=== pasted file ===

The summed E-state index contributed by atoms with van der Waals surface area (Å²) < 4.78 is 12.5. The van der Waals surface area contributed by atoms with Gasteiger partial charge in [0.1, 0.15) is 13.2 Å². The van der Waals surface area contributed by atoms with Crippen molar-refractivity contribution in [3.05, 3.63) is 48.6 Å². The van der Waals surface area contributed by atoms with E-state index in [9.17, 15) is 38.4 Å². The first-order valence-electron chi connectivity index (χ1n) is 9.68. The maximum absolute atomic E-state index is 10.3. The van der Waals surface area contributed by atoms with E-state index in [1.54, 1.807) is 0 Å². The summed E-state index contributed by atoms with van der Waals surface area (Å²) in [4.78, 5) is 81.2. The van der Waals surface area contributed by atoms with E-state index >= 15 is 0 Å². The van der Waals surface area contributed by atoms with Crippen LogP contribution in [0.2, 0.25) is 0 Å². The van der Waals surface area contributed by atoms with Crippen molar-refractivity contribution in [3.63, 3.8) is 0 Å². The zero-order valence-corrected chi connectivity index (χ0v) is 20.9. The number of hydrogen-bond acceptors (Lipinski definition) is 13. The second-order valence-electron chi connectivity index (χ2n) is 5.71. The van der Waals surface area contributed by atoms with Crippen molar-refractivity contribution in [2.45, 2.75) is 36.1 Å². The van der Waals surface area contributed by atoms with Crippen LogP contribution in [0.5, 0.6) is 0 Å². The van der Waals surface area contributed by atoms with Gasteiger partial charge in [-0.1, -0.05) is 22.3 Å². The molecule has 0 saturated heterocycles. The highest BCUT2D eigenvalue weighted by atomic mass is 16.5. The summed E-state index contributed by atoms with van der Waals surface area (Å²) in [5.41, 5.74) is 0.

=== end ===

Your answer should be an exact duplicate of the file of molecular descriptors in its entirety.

The summed E-state index contributed by atoms with van der Waals surface area (Å²) < 4.78 is 12.5. The van der Waals surface area contributed by atoms with Gasteiger partial charge in [0.1, 0.15) is 13.2 Å². The van der Waals surface area contributed by atoms with Crippen molar-refractivity contribution in [3.05, 3.63) is 48.6 Å². The van der Waals surface area contributed by atoms with E-state index in [9.17, 15) is 38.4 Å². The first-order valence-electron chi connectivity index (χ1n) is 9.68. The maximum absolute atomic E-state index is 10.3. The van der Waals surface area contributed by atoms with E-state index in [1.54, 1.807) is 0 Å². The summed E-state index contributed by atoms with van der Waals surface area (Å²) in [4.78, 5) is 81.2. The van der Waals surface area contributed by atoms with E-state index >= 15 is 0 Å². The van der Waals surface area contributed by atoms with Crippen LogP contribution in [0.2, 0.25) is 0 Å². The van der Waals surface area contributed by atoms with Crippen molar-refractivity contribution in [3.63, 3.8) is 0 Å². The zero-order valence-corrected chi connectivity index (χ0v) is 20.9. The number of hydrogen-bond acceptors (Lipinski definition) is 13. The second-order valence-electron chi connectivity index (χ2n) is 5.71. The van der Waals surface area contributed by atoms with Crippen molar-refractivity contribution in [2.45, 2.75) is 36.1 Å². The van der Waals surface area contributed by atoms with Crippen LogP contribution in [0.5, 0.6) is 0 Å². The van der Waals surface area contributed by atoms with Gasteiger partial charge in [-0.1, -0.05) is 22.3 Å². The molecule has 0 saturated heterocycles. The highest BCUT2D eigenvalue weighted by atomic mass is 16.5. The summed E-state index contributed by atoms with van der Waals surface area (Å²) in [5.41, 5.74) is 0.